If you are a collector or watch aficionado, you probably already know a fair bit about what goes on inside a watch. If you are a complete beginner, however, there are some very important basic points to consider. Firstly, any watch movement works on the principle of oscillations, which are progressively divided until they can be converted into fractions of a second. In the case of quartz, electrical impulses from a battery are used to excite a tiny quartz oscillator that vibrates at a very high frequency (usually 32,768 hertz). Mechanical watch movements have been around for centuries and powered the very first pocket watches. They are still going strong today in the finest Swiss timepieces and their biggest benefit is that they do not need a battery. Energy is stored in a coiled mainspring, which is wound either by hand or by a winding rotor (in the case of “automatic” or “self-winding” watches) that converts the motion of your wrist into winding energy. An escapement stops the mainspring from releasing all its energy at once and transmits it to an oscillating balance wheel and balance spring assembly in a controlled manner. The oscillations of this assembly are then successively reduced down to fractions of a second by means of a gear train. Most mechanical watch movements operate at frequencies between 2.5 and 5Hz, meaning that the seconds hand can indicate fractions down to one tenth of a second. This can be seen by the movement of the so-called “sweep” seconds hand, which moves smoothly around the dial. Compare this with the instantaneous second jumps of a quartz movement and you can instantly tell the difference between the two. Quartz movements can be produced on an industrial scale, with little need for the skilled hands of a watchmaker. Mechanical movements, on the other hand, are mainly assembled by hand by experienced watchmakers who know how to adjust the movement to achieve optimum accuracy. As a result, there is a considerable difference in price between the two types of movement, which is reflected in the much higher average price for a mechanical watch. In some cases, Swiss watches have a transparent sapphire crystal case back that allows you to view the movement. Aside from allowing you to instantly tell the difference between a manual and automatic movement (an automatic movement will have a winding rotor that swings around), this is also a great way to inspect the quality of the finishing on the movement. 

Chronometer/chronograph – disambiguation

A chronometer is quite simply a device for measuring the time, but in watchmaking it refers specifically to a precision timekeeping instrument, since there is an ISO standard (ISO 3159) that governs the requirements that need to be met for a watch brand to use the term chronometer for a particular watch. A chronograph, on the other hand, is a device for measuring elapsed time. The term has stood the test of time despite being inaccurate, since the Greek etymology suggests a device that can “write” time and harks back to the early chronographs that did actually use a dot of ink to record elapsed times.

What to look for: complications

A “complication” in watch parlance refers to additional functions added to the base mechanical movement. One of the most common complications for men is a chronograph. The moon phase is a popular complication in watches for women and depicts the current state of the moon, usually in conjunction with the date. Other popular complications are variations on the calendar, showing anything from the simple date to day-date, the so-called “triple calendar” (day, date and month), annual calendar (requiring only one correction each year at the end of February) and the much more complicated perpetual calendar, which can take leap years into account and therefore does not need adjusting until the year 2100.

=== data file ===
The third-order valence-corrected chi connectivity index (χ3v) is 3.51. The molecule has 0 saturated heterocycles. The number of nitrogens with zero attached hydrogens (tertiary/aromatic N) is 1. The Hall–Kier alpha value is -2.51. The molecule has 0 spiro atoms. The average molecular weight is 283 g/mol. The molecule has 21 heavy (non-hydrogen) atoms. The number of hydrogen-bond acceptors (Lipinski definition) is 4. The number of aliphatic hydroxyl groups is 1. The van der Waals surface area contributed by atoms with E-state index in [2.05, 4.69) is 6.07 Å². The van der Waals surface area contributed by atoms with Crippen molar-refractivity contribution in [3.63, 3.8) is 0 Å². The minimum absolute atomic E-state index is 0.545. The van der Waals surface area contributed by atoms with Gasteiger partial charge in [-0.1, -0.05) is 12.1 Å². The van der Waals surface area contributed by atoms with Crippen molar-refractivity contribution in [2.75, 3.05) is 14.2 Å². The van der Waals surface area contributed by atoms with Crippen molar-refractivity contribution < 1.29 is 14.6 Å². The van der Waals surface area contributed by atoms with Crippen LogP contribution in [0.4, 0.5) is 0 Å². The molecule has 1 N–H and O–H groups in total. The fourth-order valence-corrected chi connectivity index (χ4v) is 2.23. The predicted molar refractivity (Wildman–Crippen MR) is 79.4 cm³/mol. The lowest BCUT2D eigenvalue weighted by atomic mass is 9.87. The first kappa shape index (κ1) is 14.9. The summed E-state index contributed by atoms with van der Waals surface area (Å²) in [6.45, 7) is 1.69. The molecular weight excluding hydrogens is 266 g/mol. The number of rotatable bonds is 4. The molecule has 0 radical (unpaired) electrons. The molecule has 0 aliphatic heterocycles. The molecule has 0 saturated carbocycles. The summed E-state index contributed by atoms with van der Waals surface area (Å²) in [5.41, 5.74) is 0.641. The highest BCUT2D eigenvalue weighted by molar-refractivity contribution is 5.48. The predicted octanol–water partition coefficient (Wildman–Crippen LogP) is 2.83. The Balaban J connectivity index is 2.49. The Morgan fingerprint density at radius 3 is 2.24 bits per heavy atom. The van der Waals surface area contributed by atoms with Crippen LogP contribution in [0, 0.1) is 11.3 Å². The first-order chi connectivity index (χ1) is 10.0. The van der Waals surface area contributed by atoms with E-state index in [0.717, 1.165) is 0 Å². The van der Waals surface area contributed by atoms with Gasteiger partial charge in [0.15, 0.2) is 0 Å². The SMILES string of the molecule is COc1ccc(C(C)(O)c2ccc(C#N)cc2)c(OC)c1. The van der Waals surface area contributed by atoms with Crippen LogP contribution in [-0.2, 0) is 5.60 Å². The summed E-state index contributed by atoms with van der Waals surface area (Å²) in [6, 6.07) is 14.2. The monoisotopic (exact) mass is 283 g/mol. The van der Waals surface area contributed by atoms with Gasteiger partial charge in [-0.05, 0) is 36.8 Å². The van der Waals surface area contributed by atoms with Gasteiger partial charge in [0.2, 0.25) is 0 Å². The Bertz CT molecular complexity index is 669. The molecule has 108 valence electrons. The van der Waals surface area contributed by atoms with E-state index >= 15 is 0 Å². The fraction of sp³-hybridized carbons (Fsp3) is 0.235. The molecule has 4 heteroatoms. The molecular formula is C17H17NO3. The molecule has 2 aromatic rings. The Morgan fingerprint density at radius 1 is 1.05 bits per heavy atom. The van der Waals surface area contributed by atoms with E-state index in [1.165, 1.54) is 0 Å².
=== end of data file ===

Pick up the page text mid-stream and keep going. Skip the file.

What to look for: differences between watches for men and women

Men and women have different tastes, which are taken into account by watch brands in their watch designs and the functions they offer. Men are often looking for functional watches and may be particularly interested in the movement. Women, on the other hand, may be more interested in practicality and not worrying about whether their watch needs winding or not. Watch sales statistics bear this out, with women expressing a clear preference for quartz watches, while men appreciate the technicality of a mechanical movement. Brands pander to women’s tastes with cases in gold, dials in mother of pearl and no limits to the use of diamonds in a watch, from a discreet setting on the dial to the so-called “fully paved” look, where every available surface of the watch is set with diamonds. Some women, however, prefer to wear a watches designed for men and one often-heard complaint is that watch brands do not do enough to satisfy their tastes with watches that occupy a middle-ground between the overtly feminine and overtly masculine aesthetics. 

We hope you found these basic tips helpful. Feel free to browse our watch database to find out more (we have over 15,000 watches listed dating back to the year 2000) and please let us know in the comments below if you would like tips for other aspects related to Swiss watches. 

 

Lecture 1 Comment(s)

3 December 2017
Philippe P.
Thanks a lot for this comprehensive overview of What makes a fine watch... alWays a pleasure to read you